Smooth muscle hyperplasia of the epididymis.
Benign smooth muscle cell lesions are frequently found in a diversity of body organs, such as the breast, gastrointestinal tract, kidney, bladder, and skin (1), but they are extremely rare in the spermatic cord or paratesticular tissue of the male genital tract. They are described as hypertrophy, hyperplasia or hamartomatous proliferations in the few published reports (2). They are however a largely unrecognised non-neoplastic cause of intrascrotal masses. In this article, we report a rare case of an intrascrotal epididymal mass, diagnosed as smooth muscle cell hyperplasia.
A 55-year-old Caucasian male presented with a two-year history of a firm, tender lump in his scrotum, which was also increasing in size. The patient was otherwise fit with no significant past medical history including no vasectomy history, exposure to TB or recent foreign travel.
Physical examination revealed a 3cm irregular hard mass in the upper pole of his left epididymis, which was completely separate from a normal feeling testis and from the scrotal wall. The rest of his genitalia were normal as was his abdominal examination. The serum level of Alpha-Fetoprotein and [beta]-Human Chorionic Gonadotropin were within normal limits.
On ultrasonography both testes appeared normal and a small varicocoele was noted in the right hemi scrotum. There was an irregular, hypoechoic cystic mass in the upper epididymis with internal echoes measuring up to 2cm in diameter and slightly prominent left testicular veins. A staging CT of the chest, abdomen and pelvis excluded the possibility of metastases or another primary. After discussion at the Multidisiplinary Team meeting an inguinal orchidectomy was advised.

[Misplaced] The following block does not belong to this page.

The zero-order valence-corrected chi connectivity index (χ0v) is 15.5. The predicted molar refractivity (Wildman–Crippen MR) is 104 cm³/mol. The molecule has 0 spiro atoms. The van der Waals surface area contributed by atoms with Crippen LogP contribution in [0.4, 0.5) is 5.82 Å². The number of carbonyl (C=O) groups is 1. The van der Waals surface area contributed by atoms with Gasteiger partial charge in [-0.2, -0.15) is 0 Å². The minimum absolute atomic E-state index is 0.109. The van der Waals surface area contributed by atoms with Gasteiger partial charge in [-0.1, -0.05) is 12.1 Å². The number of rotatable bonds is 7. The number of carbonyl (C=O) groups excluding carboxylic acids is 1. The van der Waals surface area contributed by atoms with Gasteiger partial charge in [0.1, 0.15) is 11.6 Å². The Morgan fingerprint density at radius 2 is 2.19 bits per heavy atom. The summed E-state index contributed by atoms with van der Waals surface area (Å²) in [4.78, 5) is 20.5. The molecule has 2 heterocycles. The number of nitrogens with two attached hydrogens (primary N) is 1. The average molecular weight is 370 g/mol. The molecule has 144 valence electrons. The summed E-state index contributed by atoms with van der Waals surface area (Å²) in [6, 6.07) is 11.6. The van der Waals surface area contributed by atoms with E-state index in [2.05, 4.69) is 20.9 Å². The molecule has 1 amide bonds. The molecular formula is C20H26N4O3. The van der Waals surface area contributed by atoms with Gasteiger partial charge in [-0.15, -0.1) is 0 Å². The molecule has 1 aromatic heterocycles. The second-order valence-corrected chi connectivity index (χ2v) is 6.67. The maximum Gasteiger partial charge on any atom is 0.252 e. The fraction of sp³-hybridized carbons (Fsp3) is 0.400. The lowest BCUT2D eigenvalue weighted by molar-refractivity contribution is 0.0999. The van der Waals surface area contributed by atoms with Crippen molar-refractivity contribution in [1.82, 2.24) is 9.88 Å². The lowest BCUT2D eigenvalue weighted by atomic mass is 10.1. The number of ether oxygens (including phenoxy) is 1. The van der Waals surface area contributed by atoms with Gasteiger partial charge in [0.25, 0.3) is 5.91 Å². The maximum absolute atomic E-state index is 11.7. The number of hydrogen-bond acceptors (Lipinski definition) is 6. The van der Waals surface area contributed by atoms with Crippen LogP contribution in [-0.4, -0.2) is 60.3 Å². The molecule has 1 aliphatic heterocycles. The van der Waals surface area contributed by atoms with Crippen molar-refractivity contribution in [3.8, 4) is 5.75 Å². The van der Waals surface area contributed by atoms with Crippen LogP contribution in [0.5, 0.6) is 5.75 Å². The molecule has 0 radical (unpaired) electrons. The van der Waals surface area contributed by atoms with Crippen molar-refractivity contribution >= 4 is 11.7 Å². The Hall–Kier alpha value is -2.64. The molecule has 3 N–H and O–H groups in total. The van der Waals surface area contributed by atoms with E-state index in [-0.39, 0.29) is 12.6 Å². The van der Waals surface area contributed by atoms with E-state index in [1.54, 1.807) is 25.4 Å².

Sectioning the orchidectomy specimen revealed a well circumscribed, predominantly multicystic, mass measuring 17 mm in the tail of epididymis (Figure 1). Further sectioning showed the lesion extending towards the epididymal head and measured maximally 34mm. Both proximally and distally the lesion was less well demarcated from the normal epididymal structures. The background testis and spermatic cord were unremarkable.
[FIGURE 1 OMITTED]
Microscopic examination of the lesion showed cystic spaces and ducts lined predominantly by flattened and, to a lesser extent, by columnar epithelium, identical to that seen within the normal epididymis. Some of theses spaces contained spermatozoa (Figure 2). Parts of the epithelium lining the ducts were thrown up into low papillary folds. A prominent layer smooth muscle was found lining these cystic spaces and was also identified within the interstitium between them (Figure 3). The lesion merged with tubules in the epydidymal tail and head (Figure 4). The rete testis showed extensive cystic dilatation as did the tubules in the epididymal head. There was an occasion sperm granuloma present. No abnormality was seen within the testis or cord.
[FIGURE 2 OMITTED]
[FIGURE 3 OMITTED]
[FIGURE 4 OMITTED]
Based on the histopathological findings a diagnosis of smooth muscle hyperplasia of the epididymis was made.
Hyperplastic and hamartomatous extratesticular intrascrotal lesions are exceptionally rare and may simulate neoplasia on clinical examination (2). There are only a handful of reports in the literature, (2-6). The largest series was published by Barton et al (1999), (7). He described 16 testicular adnexal lesions in males aged between 46 and 81, mean 63 years. Ultrasonography was the imaging modality of choice, followed by orchidectomy in all cases except a few where only epididymis was surgically excised. Nine of the 16 cases were in the epididymis; of the remaining three were in the spermatic cord and one each in the tunica vaginalis and tunica albuginea. Grossly, the masses ranged in size from 6mm to 70mm (mean 26mm). Microscopically all cases showed smooth muscle hyperplasia in a periductal, perivascular, interstitial or mixed pattern. Follow up was available for 13 patients and this was uneventful.